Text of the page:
At one point in Slaves of New York, a couple of the featured scene-makers find themselves in a club watching a typically appalling piece of performance art. One guy looks up as though suddenly realizing something and says, “What am I doing here?”
The movie audience may well have the same sort of question. Slaves of New York, based on the best-seller by Tama Janowitz, chronicles the adventures of some of Gotham’s ultra-hip. These are the artists, designers, musicians, and leeches who float around the gallery openings and loft parties in Manhattan.
There is a rambling plot (Janowitz also wrote the script, and plays a small role), the main thread of which has to do with a funky woman (Bernadette Peters) who makes outrageous hats and lives with her boyfriend (Adam Coleman Howard), an insufferable artist who gets away with almost everything because everyone seems to think he’s a genius. There is no available evidence for this opinion, but then that’s probably a pretty true-to-life touch.
Peters ambles around in tacky junk fashions, and she looks like a gorgeous walking garage sale, sighing her way toward some kind of romantic stability. She spends the whole movie with this jerky guy who mistreats her, and she’s always wondering why she’s not happy (his idea of snappy conversation is, “What is it I hate most about you?”). With a heroine this boneheaded, it’s difficult to work up much sympathy, except that Peters looks so hurt and dear all the time.
The film drifts away from her at regular intervals, also grazing across the lives of a batch of interchangeable hipsters. Director James Ivory (taking a hiatus here from his customary costume drams, such as A Room with a View and Maurice) sometimes uses split-screen, and overlapping images and dialogue, to suggest the busy flow of their lives. This doesn’t really work, and most of these tricks seemed dated when they cropped up in movies in the late 1960s.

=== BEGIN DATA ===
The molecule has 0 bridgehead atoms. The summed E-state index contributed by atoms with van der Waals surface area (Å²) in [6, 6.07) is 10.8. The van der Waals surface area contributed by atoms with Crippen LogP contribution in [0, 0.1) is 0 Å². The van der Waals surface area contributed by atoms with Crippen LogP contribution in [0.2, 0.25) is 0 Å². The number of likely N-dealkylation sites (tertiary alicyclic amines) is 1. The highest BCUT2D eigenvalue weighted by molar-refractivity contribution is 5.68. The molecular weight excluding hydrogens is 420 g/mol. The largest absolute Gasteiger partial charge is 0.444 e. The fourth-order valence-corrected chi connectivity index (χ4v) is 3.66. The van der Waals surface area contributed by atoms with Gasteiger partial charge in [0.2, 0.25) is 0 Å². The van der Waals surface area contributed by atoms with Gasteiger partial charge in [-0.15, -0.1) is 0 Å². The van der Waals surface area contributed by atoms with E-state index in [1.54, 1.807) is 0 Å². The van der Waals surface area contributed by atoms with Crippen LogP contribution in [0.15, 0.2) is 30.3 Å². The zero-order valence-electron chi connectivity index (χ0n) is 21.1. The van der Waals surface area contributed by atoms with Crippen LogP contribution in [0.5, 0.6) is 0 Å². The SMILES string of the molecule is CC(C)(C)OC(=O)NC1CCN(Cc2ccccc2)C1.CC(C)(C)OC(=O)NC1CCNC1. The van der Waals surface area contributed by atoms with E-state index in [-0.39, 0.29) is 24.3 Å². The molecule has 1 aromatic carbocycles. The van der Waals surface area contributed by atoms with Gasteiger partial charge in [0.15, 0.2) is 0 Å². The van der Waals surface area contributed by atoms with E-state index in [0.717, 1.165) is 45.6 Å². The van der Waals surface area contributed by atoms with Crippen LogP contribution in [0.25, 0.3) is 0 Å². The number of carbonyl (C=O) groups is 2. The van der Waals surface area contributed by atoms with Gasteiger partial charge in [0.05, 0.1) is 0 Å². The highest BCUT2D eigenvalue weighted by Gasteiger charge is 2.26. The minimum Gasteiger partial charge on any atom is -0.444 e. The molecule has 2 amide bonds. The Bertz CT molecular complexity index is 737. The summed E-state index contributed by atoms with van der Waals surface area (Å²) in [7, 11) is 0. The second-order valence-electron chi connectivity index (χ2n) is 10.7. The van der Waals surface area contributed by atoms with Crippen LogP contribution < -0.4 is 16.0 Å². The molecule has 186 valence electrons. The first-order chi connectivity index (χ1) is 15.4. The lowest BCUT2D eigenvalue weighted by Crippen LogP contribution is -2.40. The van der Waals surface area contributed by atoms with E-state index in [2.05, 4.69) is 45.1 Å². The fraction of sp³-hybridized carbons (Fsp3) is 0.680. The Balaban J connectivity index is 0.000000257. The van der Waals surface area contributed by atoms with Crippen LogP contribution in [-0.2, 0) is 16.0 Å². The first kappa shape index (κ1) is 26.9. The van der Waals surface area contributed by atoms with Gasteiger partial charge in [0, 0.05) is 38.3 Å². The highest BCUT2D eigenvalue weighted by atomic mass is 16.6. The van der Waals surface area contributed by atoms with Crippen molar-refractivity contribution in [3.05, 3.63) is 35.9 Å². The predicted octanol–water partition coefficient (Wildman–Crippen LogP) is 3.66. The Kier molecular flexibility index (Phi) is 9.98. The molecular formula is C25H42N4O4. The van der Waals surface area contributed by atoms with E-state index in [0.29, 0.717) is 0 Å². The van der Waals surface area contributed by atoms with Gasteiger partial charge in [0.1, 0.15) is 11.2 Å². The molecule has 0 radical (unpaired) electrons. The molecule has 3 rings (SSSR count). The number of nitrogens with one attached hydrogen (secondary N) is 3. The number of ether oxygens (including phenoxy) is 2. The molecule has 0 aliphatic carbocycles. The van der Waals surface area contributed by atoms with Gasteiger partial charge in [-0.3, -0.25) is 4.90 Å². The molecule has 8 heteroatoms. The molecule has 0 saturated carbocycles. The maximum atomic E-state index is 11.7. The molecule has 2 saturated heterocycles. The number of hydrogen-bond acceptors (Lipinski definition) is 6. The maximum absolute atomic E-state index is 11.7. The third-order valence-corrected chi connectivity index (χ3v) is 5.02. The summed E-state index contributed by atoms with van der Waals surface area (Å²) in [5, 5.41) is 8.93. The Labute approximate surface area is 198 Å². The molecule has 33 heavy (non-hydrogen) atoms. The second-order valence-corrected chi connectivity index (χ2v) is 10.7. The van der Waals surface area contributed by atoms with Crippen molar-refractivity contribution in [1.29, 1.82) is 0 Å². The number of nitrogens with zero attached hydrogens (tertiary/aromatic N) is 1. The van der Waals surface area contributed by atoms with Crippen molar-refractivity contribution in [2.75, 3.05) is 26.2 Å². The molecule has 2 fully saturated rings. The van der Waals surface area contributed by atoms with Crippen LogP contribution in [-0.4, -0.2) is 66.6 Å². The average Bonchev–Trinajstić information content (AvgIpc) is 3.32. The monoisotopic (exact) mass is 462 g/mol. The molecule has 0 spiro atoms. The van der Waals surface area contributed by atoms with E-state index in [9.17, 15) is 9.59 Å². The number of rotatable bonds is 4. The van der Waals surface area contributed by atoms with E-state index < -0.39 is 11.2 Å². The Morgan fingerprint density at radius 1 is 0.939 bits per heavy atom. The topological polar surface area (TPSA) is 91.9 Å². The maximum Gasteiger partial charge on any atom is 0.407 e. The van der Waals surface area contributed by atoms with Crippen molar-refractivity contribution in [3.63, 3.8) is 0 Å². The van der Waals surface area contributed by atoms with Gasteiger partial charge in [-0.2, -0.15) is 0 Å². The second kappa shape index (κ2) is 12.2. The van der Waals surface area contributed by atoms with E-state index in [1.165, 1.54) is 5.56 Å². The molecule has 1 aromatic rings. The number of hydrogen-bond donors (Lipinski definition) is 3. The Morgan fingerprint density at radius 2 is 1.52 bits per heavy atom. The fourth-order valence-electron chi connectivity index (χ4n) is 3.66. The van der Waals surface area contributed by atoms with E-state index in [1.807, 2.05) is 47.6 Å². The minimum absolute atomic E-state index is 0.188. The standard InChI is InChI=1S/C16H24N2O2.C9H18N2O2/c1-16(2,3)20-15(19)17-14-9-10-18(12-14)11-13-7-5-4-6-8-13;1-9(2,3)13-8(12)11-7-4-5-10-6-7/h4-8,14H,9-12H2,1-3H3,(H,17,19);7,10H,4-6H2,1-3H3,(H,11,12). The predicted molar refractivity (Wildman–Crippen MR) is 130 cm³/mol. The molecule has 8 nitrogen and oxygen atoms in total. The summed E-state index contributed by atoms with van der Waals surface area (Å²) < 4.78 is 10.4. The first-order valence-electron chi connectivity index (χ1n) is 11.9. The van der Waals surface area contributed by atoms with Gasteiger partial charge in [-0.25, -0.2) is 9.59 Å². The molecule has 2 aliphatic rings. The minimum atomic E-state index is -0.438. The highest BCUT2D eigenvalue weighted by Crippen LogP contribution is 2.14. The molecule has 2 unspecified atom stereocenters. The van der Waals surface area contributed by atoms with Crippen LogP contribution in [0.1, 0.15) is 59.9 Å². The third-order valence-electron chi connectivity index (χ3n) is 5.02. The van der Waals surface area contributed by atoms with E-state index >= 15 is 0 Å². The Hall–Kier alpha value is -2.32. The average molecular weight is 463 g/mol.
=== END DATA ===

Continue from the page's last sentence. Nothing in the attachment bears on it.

Ivory and Janowitz probably capture some of the texture of the New York art scene, but Slaves doesn’t come close to being as dynamic as the Martin Scorsese episode from New York Stories, which covers the same terrain. Scorsese’s piece also catches some of the irresistible attraction of that world, while Slaves makes it look deadly dull. “This is fun,” says Peters, “but if find having fun traumatizing.” She wouldn’t be too traumatized at this movie.
First published in the Herald, April 10, 1989
One of the things that made this movie a non-starter was the casting of Bernadette Peters in the lead; a Broadway baby in a downtown part, she simply doesn’t fit the movie’s world. But Peters is a bright spot; the movie is a not just bad but also insufferable in its insular New Yawk scenesterism. Not a good match for James Ivory, in any case.